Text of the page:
Due to the dedication, responsibility and concern that Great Dane breeders have shown in improving the breed, Great Danes are now known globally for their gentle natures. Their extreme size, loyalty, devotion and intelligence have earned them the titles of "Gentle Giants" and "Apollo of Dogs."

Saturday, December 9, 2017

Fact Sheet: GREAT DANE (Deutsche Dogge)

(Original Title: Approved Breed Standard of the Great Dane)

Looking for Rabbits
Photo by Laertes
The standard that determines a breed is a genetic blueprint that describes the ideal to which the breed applies. The breeder should always strive to produce a dog depicted by the breed standard. There is no such thing as a "perfect" dog of any breed, which is why responsible breeders work towards eliminating faults and achieving the highest possible standard. Prior to selecting a Great Dane, a novice should read carefully the standard of this breed.

If the Great Dane is for breeding purposes then it is imperative that the standard is fully understood, and that there is a strong support network consisting of other Great Dane breeders. When looking at litters take a knowledgeable friend with you and do not be afraid to ask questions when interviewing the breeder. You will find a detailed description of the complete breed standard of the Great Dane below, as approved by the American Kennel Club.

1. General Appearance of the Great Dane
The regal stature of this breed should combine strength, power, dignity, and elegance with its sheer size. The body is powerful, smoothly muscled and well-formed. As a giant working breed, its conformation is very well-balanced and it must never be clumsy. Its gait should clearly show a powerful drive coupled with a long reach. A Dane is confident, courageous, spirited, always friendly, never timid and dependable. These physical and mental characteristics give this dog the majestic appearance that is a strong standard of the breed. The dog should portray a great masculinity while the bitch should impress femininity. Any deviation from the true Dane breed type defined in this standard is a very serious flaw.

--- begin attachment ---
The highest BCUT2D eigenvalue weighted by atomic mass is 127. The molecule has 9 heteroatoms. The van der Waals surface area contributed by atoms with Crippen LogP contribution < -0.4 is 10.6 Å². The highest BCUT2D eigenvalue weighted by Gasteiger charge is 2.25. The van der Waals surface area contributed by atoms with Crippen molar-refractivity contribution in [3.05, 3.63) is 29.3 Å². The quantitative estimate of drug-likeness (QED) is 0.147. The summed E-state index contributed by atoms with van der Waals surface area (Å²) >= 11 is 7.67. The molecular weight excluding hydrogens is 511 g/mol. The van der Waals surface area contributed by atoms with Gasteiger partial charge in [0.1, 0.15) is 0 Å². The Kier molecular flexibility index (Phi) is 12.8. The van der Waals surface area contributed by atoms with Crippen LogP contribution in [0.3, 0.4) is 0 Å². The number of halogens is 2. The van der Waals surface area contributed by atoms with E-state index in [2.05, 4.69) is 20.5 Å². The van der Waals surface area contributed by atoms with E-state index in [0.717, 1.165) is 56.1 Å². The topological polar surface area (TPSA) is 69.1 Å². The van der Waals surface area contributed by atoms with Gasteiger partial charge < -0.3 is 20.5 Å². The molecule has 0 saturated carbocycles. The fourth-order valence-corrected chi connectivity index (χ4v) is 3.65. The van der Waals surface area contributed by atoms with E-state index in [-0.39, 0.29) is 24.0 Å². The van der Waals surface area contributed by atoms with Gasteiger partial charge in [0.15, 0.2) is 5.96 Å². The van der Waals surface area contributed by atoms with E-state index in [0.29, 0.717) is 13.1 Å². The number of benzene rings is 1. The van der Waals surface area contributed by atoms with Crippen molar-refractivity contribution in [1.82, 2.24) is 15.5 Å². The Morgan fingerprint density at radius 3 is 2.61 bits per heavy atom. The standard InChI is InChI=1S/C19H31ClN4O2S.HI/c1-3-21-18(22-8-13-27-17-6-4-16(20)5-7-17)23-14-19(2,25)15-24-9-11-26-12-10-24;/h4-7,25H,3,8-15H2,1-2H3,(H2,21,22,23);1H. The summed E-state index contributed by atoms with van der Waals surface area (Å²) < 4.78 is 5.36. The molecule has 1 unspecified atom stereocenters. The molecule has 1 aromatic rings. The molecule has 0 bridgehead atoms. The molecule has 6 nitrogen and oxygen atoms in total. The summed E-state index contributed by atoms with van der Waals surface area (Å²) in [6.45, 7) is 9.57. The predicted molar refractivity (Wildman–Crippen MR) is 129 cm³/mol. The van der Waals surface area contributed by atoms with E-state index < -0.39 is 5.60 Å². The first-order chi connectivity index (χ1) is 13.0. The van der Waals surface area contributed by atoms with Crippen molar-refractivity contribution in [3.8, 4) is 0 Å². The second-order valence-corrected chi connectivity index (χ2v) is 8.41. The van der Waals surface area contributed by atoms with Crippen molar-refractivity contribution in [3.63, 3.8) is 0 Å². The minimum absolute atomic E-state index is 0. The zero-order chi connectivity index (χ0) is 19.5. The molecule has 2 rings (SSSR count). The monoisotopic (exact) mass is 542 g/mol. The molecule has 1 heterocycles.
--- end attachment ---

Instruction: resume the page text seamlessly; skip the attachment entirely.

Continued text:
2. Size, Proportion, and Substance of the Great Dane
Any dog under the permitted height is instantly disqualified from any show. A lack of substance and coarseness of coat are equally undesirable traits.

2.1. The Male Great Dane
The male should have a larger frame, heavier bone structure and be more massive throughout than the bitch. He must appear square in the ratio between length and height. At the shoulder, his minimum height is 30 inches, but it is preferable for him to reach 32 inches or more. However, it is more important that his body is well proportioned to his height.

2.2. The Female Great Dane
The bitch is lighter and smaller than the male. In the ratio between length and height, she is square. If she is well proportioned to her height, then it is permissible for her to have a slightly longer body. At the shoulder, the female cannot be shorter than 28 inches. However, she should reach 30 inches or taller, provided she has a body that is proportionate to her height.

3. The Head of the Great Dane
It is essential that the head of the Great Dane belong, distinguished, and expressive. It is finely chiseled all around, but especially below the eyes. The head is rectangular. When looking at the head from the side, it is important that the bridge of the nose be sharply distinguished from the forehead (you want to see a very pronounced stop before the forehead shapes into the nose). The planes of the muzzle and the skull must appear a straight line and be parallel to each other. Underneath and to the inner point of the eye, the skull plate is smooth and free of bony protuberances. It should flow into a smooth square jaw with a deep muzzle. When looking at the head from the top, the sides of the skull are parallel to each other and straight. The bridge of the nose is as wide as possible. The cheek muscles are proportionate to the rectangular, parallel shape of the head and are not prominent. The tip of the nose to the center of the forehead is the same length as the center of the forehead to the rear of the head. From all sides, the head is angular and has flat planes in direct proportion to the size of the dog. The head of the male is more masculine in appearance than the delicately formed bitch. It is permissible to trim the whiskers or leave them natural.